Colors do "change". Meaning, how they are used and what they mean. Ask any fashion retailer and you'll learn what's hot today may be discounted tomorrow. Color, like words, can have more than one definition. Here are a few. The base for these thoughts came from a recent issue of Business 2.0;
Lighthouse International and 3M Imaging have produced considerable material on color. How it works with our eyes and brain - how we take it in, interpret what it means and respond.
For most color contrast is better then blends or screens for reading. Just this morning I re-arranged the icons on my new computer, as the background and the icons had matching colors, and were becoming one. Moving them to a stark background made reading easier.
Light on dark works when it comes to color. Not always so for reading. .. reverse type is difficult. Unless it large, bold, and in small amounts. Yet, for instance, the effectiveness of a light yellow against a dark green or black can be striking.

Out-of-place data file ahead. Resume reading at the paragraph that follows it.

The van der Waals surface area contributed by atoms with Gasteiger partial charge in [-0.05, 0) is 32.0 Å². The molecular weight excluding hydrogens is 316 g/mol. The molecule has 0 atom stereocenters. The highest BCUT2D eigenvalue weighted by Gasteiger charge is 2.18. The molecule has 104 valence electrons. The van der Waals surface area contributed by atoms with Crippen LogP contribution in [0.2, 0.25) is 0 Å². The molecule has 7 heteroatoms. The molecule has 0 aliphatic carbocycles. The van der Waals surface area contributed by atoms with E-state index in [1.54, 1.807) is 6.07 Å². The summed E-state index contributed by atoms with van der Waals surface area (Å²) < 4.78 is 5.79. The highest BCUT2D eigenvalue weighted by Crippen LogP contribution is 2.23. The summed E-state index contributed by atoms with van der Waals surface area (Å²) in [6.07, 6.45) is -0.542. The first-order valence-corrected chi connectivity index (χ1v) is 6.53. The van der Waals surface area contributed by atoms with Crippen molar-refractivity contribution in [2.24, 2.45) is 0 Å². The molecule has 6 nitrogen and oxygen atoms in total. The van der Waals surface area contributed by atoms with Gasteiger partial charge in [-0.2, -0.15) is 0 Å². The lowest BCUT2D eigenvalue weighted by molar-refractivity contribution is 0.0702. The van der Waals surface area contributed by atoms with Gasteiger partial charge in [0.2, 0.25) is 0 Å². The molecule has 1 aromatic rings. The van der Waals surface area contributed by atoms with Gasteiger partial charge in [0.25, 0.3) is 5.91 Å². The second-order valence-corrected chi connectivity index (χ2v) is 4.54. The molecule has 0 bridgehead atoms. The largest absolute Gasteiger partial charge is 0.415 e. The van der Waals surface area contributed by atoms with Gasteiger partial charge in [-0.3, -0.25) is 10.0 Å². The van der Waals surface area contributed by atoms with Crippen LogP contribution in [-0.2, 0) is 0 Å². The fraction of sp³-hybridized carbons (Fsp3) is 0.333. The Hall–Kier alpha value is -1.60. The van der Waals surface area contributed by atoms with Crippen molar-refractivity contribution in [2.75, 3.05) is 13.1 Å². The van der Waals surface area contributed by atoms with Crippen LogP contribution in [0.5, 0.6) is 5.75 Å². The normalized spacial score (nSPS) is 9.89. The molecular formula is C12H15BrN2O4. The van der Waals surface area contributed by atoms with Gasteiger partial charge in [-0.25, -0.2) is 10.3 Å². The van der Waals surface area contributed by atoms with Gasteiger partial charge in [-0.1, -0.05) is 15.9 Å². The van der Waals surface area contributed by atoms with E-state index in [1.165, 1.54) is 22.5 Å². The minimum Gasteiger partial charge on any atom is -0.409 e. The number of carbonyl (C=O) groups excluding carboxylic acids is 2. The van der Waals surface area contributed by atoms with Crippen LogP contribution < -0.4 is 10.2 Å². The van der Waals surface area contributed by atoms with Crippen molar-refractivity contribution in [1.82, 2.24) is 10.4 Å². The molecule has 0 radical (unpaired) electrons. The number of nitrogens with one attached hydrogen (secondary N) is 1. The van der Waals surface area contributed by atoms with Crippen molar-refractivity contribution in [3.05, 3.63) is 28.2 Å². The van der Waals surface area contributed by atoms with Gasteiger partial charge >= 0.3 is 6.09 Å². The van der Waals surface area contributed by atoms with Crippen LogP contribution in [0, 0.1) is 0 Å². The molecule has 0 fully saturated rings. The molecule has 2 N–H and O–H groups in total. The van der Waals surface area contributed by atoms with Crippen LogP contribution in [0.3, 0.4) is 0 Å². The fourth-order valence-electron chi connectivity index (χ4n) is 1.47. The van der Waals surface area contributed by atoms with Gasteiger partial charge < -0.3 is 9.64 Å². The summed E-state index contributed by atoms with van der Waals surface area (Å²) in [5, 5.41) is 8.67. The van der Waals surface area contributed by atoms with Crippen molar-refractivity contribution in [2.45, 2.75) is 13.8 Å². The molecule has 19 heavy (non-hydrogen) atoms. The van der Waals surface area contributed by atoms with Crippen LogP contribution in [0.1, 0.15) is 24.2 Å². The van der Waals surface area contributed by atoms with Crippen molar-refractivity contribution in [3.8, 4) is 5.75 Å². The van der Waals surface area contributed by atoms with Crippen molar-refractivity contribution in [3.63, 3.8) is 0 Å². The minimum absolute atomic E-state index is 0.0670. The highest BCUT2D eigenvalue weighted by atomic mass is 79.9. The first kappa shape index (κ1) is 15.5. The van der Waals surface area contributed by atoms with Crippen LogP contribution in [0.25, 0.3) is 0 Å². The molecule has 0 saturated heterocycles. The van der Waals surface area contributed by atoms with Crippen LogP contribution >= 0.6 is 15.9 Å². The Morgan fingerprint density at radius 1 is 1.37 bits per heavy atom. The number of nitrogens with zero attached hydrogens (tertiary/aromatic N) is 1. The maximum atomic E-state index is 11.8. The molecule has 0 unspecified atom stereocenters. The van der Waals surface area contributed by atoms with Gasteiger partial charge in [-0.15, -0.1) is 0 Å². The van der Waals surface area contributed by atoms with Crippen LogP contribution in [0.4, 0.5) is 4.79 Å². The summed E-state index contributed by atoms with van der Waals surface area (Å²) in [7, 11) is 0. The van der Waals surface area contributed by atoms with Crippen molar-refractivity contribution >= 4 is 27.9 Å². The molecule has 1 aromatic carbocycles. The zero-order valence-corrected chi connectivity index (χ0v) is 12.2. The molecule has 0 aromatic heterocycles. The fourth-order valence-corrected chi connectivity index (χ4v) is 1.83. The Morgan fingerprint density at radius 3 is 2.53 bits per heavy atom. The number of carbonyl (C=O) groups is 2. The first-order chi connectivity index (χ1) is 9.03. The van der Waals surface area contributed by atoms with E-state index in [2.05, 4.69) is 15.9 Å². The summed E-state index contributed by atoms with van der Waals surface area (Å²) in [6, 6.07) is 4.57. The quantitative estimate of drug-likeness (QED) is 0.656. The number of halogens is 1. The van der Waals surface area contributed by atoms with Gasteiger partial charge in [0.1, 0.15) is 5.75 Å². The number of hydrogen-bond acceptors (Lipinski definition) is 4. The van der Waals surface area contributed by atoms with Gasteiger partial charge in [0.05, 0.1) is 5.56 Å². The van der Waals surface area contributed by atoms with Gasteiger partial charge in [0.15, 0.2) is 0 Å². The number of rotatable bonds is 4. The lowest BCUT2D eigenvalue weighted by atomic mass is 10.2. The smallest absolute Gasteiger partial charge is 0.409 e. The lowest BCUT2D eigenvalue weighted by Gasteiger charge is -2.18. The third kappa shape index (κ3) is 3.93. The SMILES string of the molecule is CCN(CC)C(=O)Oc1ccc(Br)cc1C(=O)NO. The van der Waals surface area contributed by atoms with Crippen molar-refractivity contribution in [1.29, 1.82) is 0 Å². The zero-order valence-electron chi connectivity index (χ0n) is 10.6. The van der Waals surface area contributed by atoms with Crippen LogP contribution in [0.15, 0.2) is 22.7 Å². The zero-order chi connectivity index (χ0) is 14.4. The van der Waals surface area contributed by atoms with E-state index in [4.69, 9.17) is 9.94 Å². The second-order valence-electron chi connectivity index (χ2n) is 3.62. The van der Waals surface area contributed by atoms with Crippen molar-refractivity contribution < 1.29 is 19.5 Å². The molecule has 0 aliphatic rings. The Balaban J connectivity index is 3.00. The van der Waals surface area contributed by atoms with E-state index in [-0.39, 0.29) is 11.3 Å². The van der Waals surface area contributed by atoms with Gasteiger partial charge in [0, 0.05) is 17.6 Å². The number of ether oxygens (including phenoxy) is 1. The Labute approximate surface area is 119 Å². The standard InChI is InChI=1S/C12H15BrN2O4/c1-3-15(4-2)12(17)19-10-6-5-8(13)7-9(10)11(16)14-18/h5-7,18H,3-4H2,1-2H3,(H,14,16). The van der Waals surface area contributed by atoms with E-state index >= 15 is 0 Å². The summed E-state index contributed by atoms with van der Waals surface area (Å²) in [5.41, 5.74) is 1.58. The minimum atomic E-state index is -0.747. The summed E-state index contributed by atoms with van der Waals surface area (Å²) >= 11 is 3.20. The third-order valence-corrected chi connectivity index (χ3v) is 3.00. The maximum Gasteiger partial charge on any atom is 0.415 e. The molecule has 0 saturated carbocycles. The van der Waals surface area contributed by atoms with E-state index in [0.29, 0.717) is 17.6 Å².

Color is "measured" by hue, lightness and saturation. The 3 perceptual attributes of color. Hue is associated with elementary color names. Hue enables us to identify basic colors, such as blue, green, yellow, red, purple(which is a combination of blue & red). Hue seems to move in sequence from one to the next - much like a rainbow. Contrast, with control.
Lightness corresponds to how much light appears to be reflected from a surface, in relation to nearby surfaces. We've all seen art that looked different from different angles, different perspectives. Light makes contrast. Light can be too light - or too dark. This is especially important when we mix text and color together. The contrast so the words are readable is what makes light important.
Saturation is the degree of color intensity. How it is different from a white, black or gray of the same or similar lightness. i.e., slate blue is similar to gray. It so lacks saturation it is almost gray. A deeper blue, with the same lightness, has deeper saturation. Again, choice of color affects depth of contrast. Meaning, does your reader get your message in words, as well as color? They must for effective communication.
For two decades I've included a "game" with my seminar presentations. I ask 5 questions - the audience gives 5 short answers. Usually a word, maybe two.